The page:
What does it mean to be patriotic?
On December 16, 1971, a new nation was born from blood.
Now, we mark Victory Day every year to remember that it was not easy; that the nationhood of Bangladesh came at an extremely steep price, and the legacy of 1971 is one our people can never be allowed to forget.
February 21 is a day of mourning, and March 26 is a day to remember the beginning of a struggle, but December 16 is a day for unfettered patriotism -- a day to let spirits soar, and a day to renew our commitment to build up our country as one that dreams are made of.
This should not surprise any outside observer, there is a good and simple reason Bangladeshis have a more immediate and direct sense of patriotism than the majority of nations in this world -- our struggle for liberation took place within living memory.
Whether or not you (or I) were alive at the time of the Liberation War, and whether or not you have firsthand memories of the time, you almost certainly know someone -- a parent, a relative, an acquaintance, who remembers December 16, 1971 like it was yesterday.
That explains our passion as a nation to some degree; to people above a certain age, the origin story of Bangladesh is not merely history -- it is autobiography.
And this is why even when we talk about the future, we as a nation seem unable to do so without talking about the past.
But people are mortal, and the living, breathing generation that remembers 1971 will not be around forever; as for younger people carrying the patriotic torch forward, things will not be quite the same as it once was.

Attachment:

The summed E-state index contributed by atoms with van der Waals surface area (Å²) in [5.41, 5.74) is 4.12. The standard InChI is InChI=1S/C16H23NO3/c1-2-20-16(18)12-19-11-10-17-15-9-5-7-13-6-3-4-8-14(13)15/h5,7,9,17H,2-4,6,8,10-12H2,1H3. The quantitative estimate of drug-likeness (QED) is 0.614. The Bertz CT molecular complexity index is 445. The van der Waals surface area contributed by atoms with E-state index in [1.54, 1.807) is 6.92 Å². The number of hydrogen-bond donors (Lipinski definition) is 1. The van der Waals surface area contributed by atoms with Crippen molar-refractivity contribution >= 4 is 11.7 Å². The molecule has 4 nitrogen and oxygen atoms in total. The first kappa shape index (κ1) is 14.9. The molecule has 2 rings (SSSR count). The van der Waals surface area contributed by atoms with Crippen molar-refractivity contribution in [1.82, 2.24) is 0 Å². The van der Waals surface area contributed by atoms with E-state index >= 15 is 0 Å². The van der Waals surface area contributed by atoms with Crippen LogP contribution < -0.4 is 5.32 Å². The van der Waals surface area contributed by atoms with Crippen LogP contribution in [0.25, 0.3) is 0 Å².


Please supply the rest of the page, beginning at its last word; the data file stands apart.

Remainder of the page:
The math is quite simple -- our struggle for liberation culminating in eventual victory took place 47 years ago, which means that if the nation-state of Bangladesh were a person, it would be smack in the middle of middle age.
Anyone who remembers the war in 1971 is either in the upper end of middle age, or elderly, or extremely old; and there will be a time, very soon, that there will only be a handful left.
The relentless march of time stops for no one -- and what will victory mean for us then?
The new generation, free from the ways of their parents and grandparents, will, no doubt transform and reinvent what it means to be Bangladeshi.
Older people may furrow their brows and cluck their tongues in displeasure at the thought of their definition of patriotism being changed by young people who were not even there to see it all, but change is inevitable, and it is best to embrace it.
This embracing of change comes about through a change in attitude -- by realizing that your brand of patriotism is not necessarily the only way to love one’s country, that the way you look at or feel about something is not the only way to look at and feel about something.
As anyone who has picked up a few books or more in their life knows, there is infinite diversity of thought and ideology in the world, and holding a fresh or dissenting opinion on how best to progress does not automatically make a person unpatriotic, anti-state, or a razakar.
No matter how much older people in this country wish to cling on to power and importance, as certain as death and taxes is the fact that the future of this country lies in the hands of young people, and the way they see, feel about, and write about 1971 will be different from someone writing from the raw, unvarnished memories of what it was like to be there at the time.
These thoughts, perspectives, solutions, ideologies will not be any less real, and they will not be any less patriotic.
Hopefully, they will help us tackle some of the challenges and problems of this country we have been unable to satisfactorily address thus far.
Abak Hussain is Editor, Editorial and Op-Ed, Dhaka Tribune.